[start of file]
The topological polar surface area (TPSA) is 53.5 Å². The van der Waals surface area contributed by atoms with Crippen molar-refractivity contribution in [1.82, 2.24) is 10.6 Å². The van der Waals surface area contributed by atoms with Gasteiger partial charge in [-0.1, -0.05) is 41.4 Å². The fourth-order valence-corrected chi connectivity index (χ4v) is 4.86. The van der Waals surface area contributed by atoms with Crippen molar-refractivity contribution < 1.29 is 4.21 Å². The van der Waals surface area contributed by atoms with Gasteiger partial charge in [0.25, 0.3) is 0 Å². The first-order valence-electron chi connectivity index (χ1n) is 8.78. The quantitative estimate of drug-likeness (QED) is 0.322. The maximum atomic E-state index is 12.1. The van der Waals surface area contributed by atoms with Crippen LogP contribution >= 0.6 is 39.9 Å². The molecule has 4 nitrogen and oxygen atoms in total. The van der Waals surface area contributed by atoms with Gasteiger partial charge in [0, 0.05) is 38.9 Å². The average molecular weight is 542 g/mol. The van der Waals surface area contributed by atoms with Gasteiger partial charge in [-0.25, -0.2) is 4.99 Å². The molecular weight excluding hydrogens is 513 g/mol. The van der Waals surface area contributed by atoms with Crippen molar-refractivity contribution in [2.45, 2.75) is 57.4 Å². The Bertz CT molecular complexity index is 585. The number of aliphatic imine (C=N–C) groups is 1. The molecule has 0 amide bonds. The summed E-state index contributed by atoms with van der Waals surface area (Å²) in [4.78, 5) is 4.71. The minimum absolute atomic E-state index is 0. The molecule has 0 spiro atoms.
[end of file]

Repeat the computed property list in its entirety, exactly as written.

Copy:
The topological polar surface area (TPSA) is 53.5 Å². The van der Waals surface area contributed by atoms with Crippen molar-refractivity contribution in [1.82, 2.24) is 10.6 Å². The van der Waals surface area contributed by atoms with Gasteiger partial charge in [-0.1, -0.05) is 41.4 Å². The fourth-order valence-corrected chi connectivity index (χ4v) is 4.86. The van der Waals surface area contributed by atoms with Crippen molar-refractivity contribution < 1.29 is 4.21 Å². The van der Waals surface area contributed by atoms with Gasteiger partial charge in [0.25, 0.3) is 0 Å². The first-order valence-electron chi connectivity index (χ1n) is 8.78. The quantitative estimate of drug-likeness (QED) is 0.322. The maximum atomic E-state index is 12.1. The van der Waals surface area contributed by atoms with Crippen LogP contribution >= 0.6 is 39.9 Å². The molecule has 4 nitrogen and oxygen atoms in total. The van der Waals surface area contributed by atoms with Gasteiger partial charge in [0, 0.05) is 38.9 Å². The average molecular weight is 542 g/mol. The van der Waals surface area contributed by atoms with Gasteiger partial charge in [-0.25, -0.2) is 4.99 Å². The molecular weight excluding hydrogens is 513 g/mol. The van der Waals surface area contributed by atoms with Crippen molar-refractivity contribution in [2.45, 2.75) is 57.4 Å². The Bertz CT molecular complexity index is 585. The number of aliphatic imine (C=N–C) groups is 1. The molecule has 0 amide bonds. The summed E-state index contributed by atoms with van der Waals surface area (Å²) in [4.78, 5) is 4.71. The minimum absolute atomic E-state index is 0. The molecule has 0 spiro atoms.